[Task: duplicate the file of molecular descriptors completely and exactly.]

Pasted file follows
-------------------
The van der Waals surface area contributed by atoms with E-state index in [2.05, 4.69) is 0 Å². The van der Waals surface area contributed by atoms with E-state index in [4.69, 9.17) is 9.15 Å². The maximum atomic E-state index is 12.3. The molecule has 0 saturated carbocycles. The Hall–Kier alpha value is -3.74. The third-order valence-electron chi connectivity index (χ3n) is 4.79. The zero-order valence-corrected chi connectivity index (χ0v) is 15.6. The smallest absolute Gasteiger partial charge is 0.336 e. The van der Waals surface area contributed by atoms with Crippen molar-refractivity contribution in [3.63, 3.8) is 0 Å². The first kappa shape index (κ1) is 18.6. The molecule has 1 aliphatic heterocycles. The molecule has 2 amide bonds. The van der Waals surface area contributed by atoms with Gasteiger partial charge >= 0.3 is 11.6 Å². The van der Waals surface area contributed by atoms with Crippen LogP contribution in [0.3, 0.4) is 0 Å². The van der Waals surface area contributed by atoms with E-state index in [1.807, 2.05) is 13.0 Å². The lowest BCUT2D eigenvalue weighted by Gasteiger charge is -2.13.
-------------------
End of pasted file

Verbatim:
The van der Waals surface area contributed by atoms with E-state index in [2.05, 4.69) is 0 Å². The van der Waals surface area contributed by atoms with E-state index in [4.69, 9.17) is 9.15 Å². The maximum atomic E-state index is 12.3. The molecule has 0 saturated carbocycles. The Hall–Kier alpha value is -3.74. The third-order valence-electron chi connectivity index (χ3n) is 4.79. The zero-order valence-corrected chi connectivity index (χ0v) is 15.6. The smallest absolute Gasteiger partial charge is 0.336 e. The van der Waals surface area contributed by atoms with Crippen molar-refractivity contribution in [3.63, 3.8) is 0 Å². The first kappa shape index (κ1) is 18.6. The molecule has 1 aliphatic heterocycles. The molecule has 2 amide bonds. The van der Waals surface area contributed by atoms with Gasteiger partial charge >= 0.3 is 11.6 Å². The van der Waals surface area contributed by atoms with Crippen LogP contribution in [0.3, 0.4) is 0 Å². The van der Waals surface area contributed by atoms with E-state index in [1.807, 2.05) is 13.0 Å². The lowest BCUT2D eigenvalue weighted by Gasteiger charge is -2.13.